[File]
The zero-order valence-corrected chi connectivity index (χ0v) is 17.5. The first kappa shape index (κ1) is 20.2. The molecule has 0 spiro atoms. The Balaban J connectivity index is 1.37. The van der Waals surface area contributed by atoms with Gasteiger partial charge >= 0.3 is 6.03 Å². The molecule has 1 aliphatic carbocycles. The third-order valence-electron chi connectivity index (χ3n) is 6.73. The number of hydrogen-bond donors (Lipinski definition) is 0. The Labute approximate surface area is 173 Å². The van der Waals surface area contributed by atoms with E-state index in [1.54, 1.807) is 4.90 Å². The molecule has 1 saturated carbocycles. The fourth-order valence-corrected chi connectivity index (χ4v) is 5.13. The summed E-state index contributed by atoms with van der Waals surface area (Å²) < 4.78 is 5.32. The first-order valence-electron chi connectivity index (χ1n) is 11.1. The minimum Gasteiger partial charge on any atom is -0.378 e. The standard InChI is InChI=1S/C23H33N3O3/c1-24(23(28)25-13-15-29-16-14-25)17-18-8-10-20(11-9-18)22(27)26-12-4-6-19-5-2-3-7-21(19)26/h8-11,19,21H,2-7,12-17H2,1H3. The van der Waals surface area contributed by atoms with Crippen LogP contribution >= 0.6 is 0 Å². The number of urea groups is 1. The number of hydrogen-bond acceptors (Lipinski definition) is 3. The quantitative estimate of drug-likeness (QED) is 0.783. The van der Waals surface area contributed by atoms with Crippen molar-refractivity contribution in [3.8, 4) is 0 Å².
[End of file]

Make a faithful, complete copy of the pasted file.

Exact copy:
The zero-order valence-corrected chi connectivity index (χ0v) is 17.5. The first kappa shape index (κ1) is 20.2. The molecule has 0 spiro atoms. The Balaban J connectivity index is 1.37. The van der Waals surface area contributed by atoms with Gasteiger partial charge >= 0.3 is 6.03 Å². The molecule has 1 aliphatic carbocycles. The third-order valence-electron chi connectivity index (χ3n) is 6.73. The number of hydrogen-bond donors (Lipinski definition) is 0. The Labute approximate surface area is 173 Å². The van der Waals surface area contributed by atoms with E-state index in [1.54, 1.807) is 4.90 Å². The molecule has 1 saturated carbocycles. The fourth-order valence-corrected chi connectivity index (χ4v) is 5.13. The summed E-state index contributed by atoms with van der Waals surface area (Å²) < 4.78 is 5.32. The first-order valence-electron chi connectivity index (χ1n) is 11.1. The minimum Gasteiger partial charge on any atom is -0.378 e. The standard InChI is InChI=1S/C23H33N3O3/c1-24(23(28)25-13-15-29-16-14-25)17-18-8-10-20(11-9-18)22(27)26-12-4-6-19-5-2-3-7-21(19)26/h8-11,19,21H,2-7,12-17H2,1H3. The van der Waals surface area contributed by atoms with Crippen LogP contribution >= 0.6 is 0 Å². The number of urea groups is 1. The number of hydrogen-bond acceptors (Lipinski definition) is 3. The quantitative estimate of drug-likeness (QED) is 0.783. The van der Waals surface area contributed by atoms with Crippen molar-refractivity contribution in [3.8, 4) is 0 Å².